Tuesday, April 17, 2012

And we named her Alyce

I've been thinking lately about how Alyce became Alyce. The process of naming a child is different for so many people, but for us it was easy, already written, so to speak. She was named before she was even conceived, that's how certain I felt that I was going to be gifted with a daughter. Truthfully, the name we gave her before conception wasn't Alyce, it was Mary Alyce. But I'm getting ahead of myself.

Mary Alyce is my maternal grandmother. It is pronounced "Mary Alice," though with a French father it was probably intended to sound like "Mary Aleece." Mary Alyce was born in 1936 and still lives with my grandfather down the street from my mum. She's an intensely private person, so I won't share too much about her life here. (If she knew half of what I posted on this she would surely give me a talking to. Thank goodness for her distrust of the internet.) But I do want to tell the story of why our first daughter is named after this incredible woman of mine.

Mary Alyce loves hard. Like many of her generation she lived hard, too. There was little money, little food, and a lot of family to feed. She married my grandfather, William, when she was just shy of her sixteenth birthday and had given birth to six children by twenty-four. Her and my grandfather worked harder than I'll ever know to support their young family, but it wasn't those years of struggling that left a mark on my grandmother. From the very beginning of her life, even before her own children were born, she looked out for people, looks after them. She protects. She marvels in those she loves. She sees goodness in people that the world overlooks, whether in her own children or in those whose stories she hears.

I remember watching my grandmother reading the paper one day, hanging her head low over a story about a man who had committed an unspeakable crime. While her sons at the table were talking about crimes and punishments, she thought of that man, the child of a mother who loves him, and reached out to him with her heart. I realized that day that Mary Alyce's love wasn't limited to the good things people do. She passed that along to my mum, her only daughter, who, I hope, has passed that along to me.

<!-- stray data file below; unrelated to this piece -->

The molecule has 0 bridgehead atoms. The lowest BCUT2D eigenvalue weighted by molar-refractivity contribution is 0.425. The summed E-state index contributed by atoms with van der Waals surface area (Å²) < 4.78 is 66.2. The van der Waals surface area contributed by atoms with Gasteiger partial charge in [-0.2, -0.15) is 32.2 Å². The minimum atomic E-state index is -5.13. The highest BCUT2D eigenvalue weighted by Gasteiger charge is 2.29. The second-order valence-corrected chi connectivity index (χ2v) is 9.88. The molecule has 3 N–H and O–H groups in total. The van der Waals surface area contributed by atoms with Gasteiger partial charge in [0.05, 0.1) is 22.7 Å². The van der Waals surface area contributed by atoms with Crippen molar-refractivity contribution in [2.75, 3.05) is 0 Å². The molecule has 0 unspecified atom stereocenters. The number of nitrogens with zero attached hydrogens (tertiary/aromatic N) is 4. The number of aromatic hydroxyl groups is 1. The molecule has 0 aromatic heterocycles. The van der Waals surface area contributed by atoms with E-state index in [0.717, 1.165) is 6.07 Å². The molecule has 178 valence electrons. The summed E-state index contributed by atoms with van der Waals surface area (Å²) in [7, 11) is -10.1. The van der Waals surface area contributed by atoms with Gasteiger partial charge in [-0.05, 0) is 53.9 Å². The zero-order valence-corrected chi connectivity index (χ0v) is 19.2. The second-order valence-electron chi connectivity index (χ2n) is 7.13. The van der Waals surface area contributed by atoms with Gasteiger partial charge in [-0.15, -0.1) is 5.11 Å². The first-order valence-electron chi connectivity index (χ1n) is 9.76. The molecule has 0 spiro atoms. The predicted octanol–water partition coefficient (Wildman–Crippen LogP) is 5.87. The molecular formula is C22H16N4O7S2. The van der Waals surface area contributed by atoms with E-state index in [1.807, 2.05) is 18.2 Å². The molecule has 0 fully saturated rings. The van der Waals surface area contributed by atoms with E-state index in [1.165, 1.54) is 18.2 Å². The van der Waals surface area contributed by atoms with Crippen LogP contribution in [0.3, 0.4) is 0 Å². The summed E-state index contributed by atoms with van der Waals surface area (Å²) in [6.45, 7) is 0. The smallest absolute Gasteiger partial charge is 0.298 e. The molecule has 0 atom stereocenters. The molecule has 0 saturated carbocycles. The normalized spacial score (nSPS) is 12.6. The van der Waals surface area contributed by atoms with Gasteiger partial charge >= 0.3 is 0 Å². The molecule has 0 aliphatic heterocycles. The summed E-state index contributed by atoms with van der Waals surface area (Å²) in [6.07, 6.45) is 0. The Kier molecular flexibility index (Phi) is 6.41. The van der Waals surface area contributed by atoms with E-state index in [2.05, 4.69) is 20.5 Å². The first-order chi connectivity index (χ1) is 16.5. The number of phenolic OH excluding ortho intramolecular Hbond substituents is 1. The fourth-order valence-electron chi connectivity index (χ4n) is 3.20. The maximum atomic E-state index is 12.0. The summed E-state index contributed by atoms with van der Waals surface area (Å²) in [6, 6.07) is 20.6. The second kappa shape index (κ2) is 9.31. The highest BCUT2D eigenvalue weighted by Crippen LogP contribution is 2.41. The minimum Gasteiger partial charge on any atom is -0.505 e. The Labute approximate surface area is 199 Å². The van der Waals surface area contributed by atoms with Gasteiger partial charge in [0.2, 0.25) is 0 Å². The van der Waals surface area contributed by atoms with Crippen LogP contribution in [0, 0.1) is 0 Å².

Mary Alyce loves her family fiercely, so fiercely in fact, that I've struggled with the implications of this loyalty. How do you live in a bigger world when your love is so focused on your own family? There have been consequences for her, too, from loving so hard. Her family of eight is now only a family of six. She lost her first baby before his second birthday, and another before his forty-first. Of course I didn't know my grandmother as a woman losing her young baby, but I can imagine what it was like, though I'd rather not. If I allow myself, even for just a minute, to think about losing one of my young children, my perspective on the world changes immediately, going from light to dark. I did know my grandmother when another of her sons died, and I watched her heart break in pieces. My grandmother loves so ferociously because she understands what a gift it is. To love.

I have been magnetically attached to my grandmother my entire life, almost as much as I have orbited my own mum. I didn't know it then, though I am starting to learn now, that the women in my life are extraordinary. I took for granted that these women gave me such a gift, because the ability to love opened my life. When I had my own daughter (as I knew I would) I wanted to mark her life with the gifts of these women.


Around the fifth month of my pregnancy, Matt and I were just about to fall asleep in bed one night, when I rolled over and whispered in his ear, I think I was wrong. Her name is Alyce Mary. And of course it was. I wanted my daughter to share in the qualities of her great-grandmother, and there are many to pass down. As private as she is, I don't think she'd mind me telling you that she loves to sing, devours syrup on buttered toast, and, in her day, enjoyed a good party. And more than anything I want for my daughter to live a life filled with the Mary Alyce's love. But I also want for her to shape her own qualities, her own life. She'll take her own turn with this gift and so she needed her own turn with her name. Alyce Mary it was, then.

Alyce Mary, without a doubt, is already experienced in love. Her heart is bigger than I ever imagined could be contained in that tiny four year old body of hers. We chose well.

Thank you, Mary Alyce.


  1. I have a HUGE lump in my throat. This is a beautiful, beautiful tribute. I love Alyce's little face...so deep and thoughtful. I think our four year old girls would love each other. I know the love of which you speak; treasure your grandmother (I know you do!). I lost mine just over a year ago and still weep about it, I miss her that much.

  2. I have read your posts on your grandmother and they are beautiful. I can only imagine what it's like to lose someone that special. I, too, think Alyce and Violet would get along swimmingly, and I hope they meet soon!